New animation produced by the Pacific Marine Environmental Laboratory in Seattle is giving us our first scientific look at the tsunami that has ravaged parts of Indonesia.
The animation, which is an original version based on the available facts, shows energy trapped inside of a long fjord-like bay, ricocheting off the east and west shorelines, with the City of Palu at the south end.
The height of the tallest tsunami wave is estimated at 6 meters, or about 20 feet, which devastated parts of the city, leaving ships marooned on shore. The tsunami was triggered by a magnitude 7.5 earthquake and caused more than 1,500 deaths, a toll that may continue to rise.
The animation was produced by Vasily Titov, who is the lead scientist for tsunami research for PMEL, which is part of the National Oceanic and Atmospheric Administration.
"Nature has a tendency to surprise us at the wrong time in the wrong place,” says Titov, who feels for the victims in a country he has visited multiple times while performing previous tsunami research.
He says his computer model was greatly aided by video taken from the cockpit of an airliner which took off as the earthquake started. The plane is flying over the bay, and the video shows water lifting up in places along the shoreline like a hump or a hill.
Inside the raised water, you can see white water churning, suggesting the shaking triggered underwater landslides, known to have caused tsunamis in the past. It’s the first time he believes the birth of a tsunami has ever been caught on camera.
What has the attention of Titov and other tsunami experts, is the tsunami is associated with a type of earthquake that doesn’t usually trigger large waves. Classic coastal tsunamis killed 15,000 in northeastern Japan in 2011, and the worst in recent history killed 250,000 people in 2004 around the Indian Ocean, including Indonesia.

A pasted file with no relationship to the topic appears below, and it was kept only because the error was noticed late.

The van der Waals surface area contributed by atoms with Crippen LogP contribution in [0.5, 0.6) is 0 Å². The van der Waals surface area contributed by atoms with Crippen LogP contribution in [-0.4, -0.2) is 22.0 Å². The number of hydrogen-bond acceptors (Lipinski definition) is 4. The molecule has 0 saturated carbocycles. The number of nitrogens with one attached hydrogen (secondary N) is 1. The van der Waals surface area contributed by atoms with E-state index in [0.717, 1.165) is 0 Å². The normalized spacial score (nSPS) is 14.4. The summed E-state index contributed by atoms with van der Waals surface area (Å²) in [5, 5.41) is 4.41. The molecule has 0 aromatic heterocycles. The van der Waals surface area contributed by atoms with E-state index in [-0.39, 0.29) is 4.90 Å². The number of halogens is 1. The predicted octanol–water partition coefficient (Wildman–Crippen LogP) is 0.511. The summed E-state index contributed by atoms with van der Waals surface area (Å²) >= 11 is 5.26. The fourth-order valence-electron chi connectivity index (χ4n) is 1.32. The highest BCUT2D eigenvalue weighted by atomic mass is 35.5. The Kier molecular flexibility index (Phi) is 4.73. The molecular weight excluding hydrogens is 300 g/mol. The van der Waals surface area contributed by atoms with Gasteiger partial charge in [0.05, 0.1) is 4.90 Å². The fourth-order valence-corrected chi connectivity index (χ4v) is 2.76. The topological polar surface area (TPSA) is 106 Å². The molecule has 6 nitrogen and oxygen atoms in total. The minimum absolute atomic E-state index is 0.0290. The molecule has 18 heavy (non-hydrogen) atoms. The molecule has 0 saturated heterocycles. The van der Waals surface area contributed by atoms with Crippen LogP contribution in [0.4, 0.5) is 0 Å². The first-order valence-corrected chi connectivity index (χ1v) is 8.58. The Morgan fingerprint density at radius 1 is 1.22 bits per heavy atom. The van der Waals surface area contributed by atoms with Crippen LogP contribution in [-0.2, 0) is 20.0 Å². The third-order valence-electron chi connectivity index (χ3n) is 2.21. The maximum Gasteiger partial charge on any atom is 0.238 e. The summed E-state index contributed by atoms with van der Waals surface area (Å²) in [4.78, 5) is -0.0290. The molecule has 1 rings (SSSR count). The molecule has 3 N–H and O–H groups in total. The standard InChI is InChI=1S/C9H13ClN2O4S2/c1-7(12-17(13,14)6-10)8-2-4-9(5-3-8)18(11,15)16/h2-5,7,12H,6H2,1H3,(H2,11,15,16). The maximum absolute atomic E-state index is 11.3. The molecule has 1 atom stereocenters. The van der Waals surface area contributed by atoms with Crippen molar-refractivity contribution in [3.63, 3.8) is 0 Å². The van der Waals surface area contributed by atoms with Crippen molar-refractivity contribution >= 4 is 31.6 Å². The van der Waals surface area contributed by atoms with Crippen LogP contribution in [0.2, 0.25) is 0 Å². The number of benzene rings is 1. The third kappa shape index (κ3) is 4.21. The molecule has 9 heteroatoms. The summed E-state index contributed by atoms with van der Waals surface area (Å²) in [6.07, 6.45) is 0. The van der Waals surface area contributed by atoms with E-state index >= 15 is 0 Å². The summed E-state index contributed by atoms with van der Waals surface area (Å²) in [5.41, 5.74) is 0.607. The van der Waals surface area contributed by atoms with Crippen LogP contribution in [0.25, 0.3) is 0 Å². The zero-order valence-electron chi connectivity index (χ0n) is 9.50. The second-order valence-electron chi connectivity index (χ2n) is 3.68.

These classic coastal tsunamis are caused by faults where one side of the fault is offset vertically from the other. Typically one side is lifted up or dips down, shifting the bottom of the ocean and driving energy into the water above. In the Palu earthquake, evidence is that the fault didn’t do that, but slipped side-to-side, which usually doesn’t trigger a tsunami. So what happened?
“How exactly it was generated, we still don’t know,” says Titov. “This is one piece of the puzzle we’re looking at right now.”
He expects a team of tsunami experts from around the world will be visiting the area in the weeks ahead to find more quantifiable evidence, including wave heights, how far the waves reached inland, and underwater evidence of landslides.
The analogy is that of a bathtub or water contained in a bucket or any contained space. Simply moving the bathtub or bucket results in water sloshing up the sides. Add to that the complexity of the shoreline which can concentrate water, causing it to resonate may have been one of the key contributors to the tsunami. The horizontal shifting may have played a large role in how the tsunami played out.
But here’s the thing, for Titov, there is a troubling comparison to Puget Sound, or even large bodies of fresh water such as Lake Washington or Lake Sammamish.
“Our setting right here is very similar to what we see in Palu, in terms of the geometry and geography of the bay,” Titov says. “We are working quite intensively on tsunami hazards, on estimating tsunami hazards on Puget Sound. This puts the problem on the front line.”